June 22, 2008

Inspector Shortage Blunts Portsmouth’s Battle Against Blight

By Meghan Hoyer, The Virginian-Pilot, Norfolk, Va.

Jun. 22--PORTSMOUTH -- Upset citizens pointed to pictures of their neighbors' sagging porch roofs, shattered windows and yards filled with debris.

Portsmouth needed to beef up its code enforcement, they demanded.

The City Council agreed.

Four more code inspectors were hired after that meeting in 2005 to catch problems ranging from peeling paint to tall grass. Later, a vacant housing registry was started. Residents crowed that the city finally had turned a corner in addressing its worst problem properties.

But only a few years later, the codes department is back to where it started.

The four additional positions are vacant through attrition. And a hiring freeze means they won't be filled soon.

"While the department is shrinking, we've got communities being blighted more and more by vacant housing," Councilman Bill Moody Jr. said. "We're letting communities down."

Census figures reveal that Portsmouth and Norfolk have twice the number of vacant homes as other Hampton Roads cities. Neighborhood advocates have repeatedly pointed to the issue as one of the biggest problems facing their communities.

Policing vacant properties needed to be a priority for the city, Moody said.

Portsmouth codes officials this past week declined to speak about staffing or whether the vacant house registry is current. The registry, which charges owners an annual fee for keeping a house empty, tracks vacant properties and requires owners to keep them maintained and secure.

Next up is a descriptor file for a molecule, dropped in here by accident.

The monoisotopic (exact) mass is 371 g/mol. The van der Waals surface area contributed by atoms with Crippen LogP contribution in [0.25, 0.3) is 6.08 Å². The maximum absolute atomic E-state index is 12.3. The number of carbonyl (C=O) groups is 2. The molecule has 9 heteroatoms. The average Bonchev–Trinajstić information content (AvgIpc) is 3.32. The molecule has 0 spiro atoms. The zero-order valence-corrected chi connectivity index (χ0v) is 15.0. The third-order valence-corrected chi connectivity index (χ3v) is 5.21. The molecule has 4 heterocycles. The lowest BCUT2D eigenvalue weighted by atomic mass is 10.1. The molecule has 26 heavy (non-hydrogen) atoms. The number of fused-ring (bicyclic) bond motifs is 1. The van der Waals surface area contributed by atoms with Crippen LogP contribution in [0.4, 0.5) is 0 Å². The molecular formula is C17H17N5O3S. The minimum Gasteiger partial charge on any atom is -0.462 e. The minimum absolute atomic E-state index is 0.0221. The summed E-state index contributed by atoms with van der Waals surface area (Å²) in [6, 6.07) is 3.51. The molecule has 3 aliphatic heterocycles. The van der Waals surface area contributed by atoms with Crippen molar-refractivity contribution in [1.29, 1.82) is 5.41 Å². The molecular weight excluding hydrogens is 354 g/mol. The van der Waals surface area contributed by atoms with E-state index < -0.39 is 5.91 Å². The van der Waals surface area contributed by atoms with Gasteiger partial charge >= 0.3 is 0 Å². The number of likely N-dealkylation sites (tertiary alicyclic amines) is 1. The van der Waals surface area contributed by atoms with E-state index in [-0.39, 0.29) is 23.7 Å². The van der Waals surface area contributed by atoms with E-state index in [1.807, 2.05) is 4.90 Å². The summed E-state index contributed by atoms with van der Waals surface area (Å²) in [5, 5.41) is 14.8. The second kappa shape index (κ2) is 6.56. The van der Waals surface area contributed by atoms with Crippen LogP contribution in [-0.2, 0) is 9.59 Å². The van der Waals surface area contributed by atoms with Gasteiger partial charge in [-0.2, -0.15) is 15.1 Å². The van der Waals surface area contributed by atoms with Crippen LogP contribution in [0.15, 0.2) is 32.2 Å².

City spokeswoman Monique Bass said the codes department staffing shortage hadn't put a stop to the registry, but had limited how much attention it gets.

"The program has been affected by the hiring freeze because there are vacancies we cannot fill," she said. "It's being kept up to date as much as possible. We're trying to do more or the same amount with less people."

City records show that in 2006 -- the first year Portsmouth had 20 inspectors rather than 16 -- the city issued more than 47,000 codes violations. In 2007, the city issued more than 33,000 violations and also started the vacant housing registry, a time-intensive job that involved cataloging hundreds of empty houses and tracking down their owners.

By early 2008, the department was back down to 16 inspectors.

In the first three months of this year, the department issued 7,000 violations. Councilman Doug Smith said he viewed the personnel shortfall as a short-term problem. The city is awaiting a consultant's recommendation on how it can save $7.1 million in salaries by shedding hundreds of jobs. But both Smith and Moody said they viewed the code inspector positions as untouchable.

"I'd certainly be disappointed if the study came back and didn't put adequate resources into the neighborhood improvement strategies we've put in place," Smith said. "It's imperative that we continue to focus on the vacant housing. That is a tremendous indicator of a problem in a neighborhood. It's something you can deal with."

Despite the inspector shortage, Olde Towne resident Barbara Early said the situation still remained better than it was in 2005 when she and a few other citizens lobbied the City Council for help. Inspectors now have more training, she said, and carry hand-held computers to help speed their work -- meaning that fewer people can get the job done.

"In our neighborhood, a lot of the properties that had some issues don't have them anymore," Early said. "The code inspector downtown -- she's excellent. She does her job, and she does it so we don't have to do it."

Meghan Hoyer, (757) 446-2293, [email protected]


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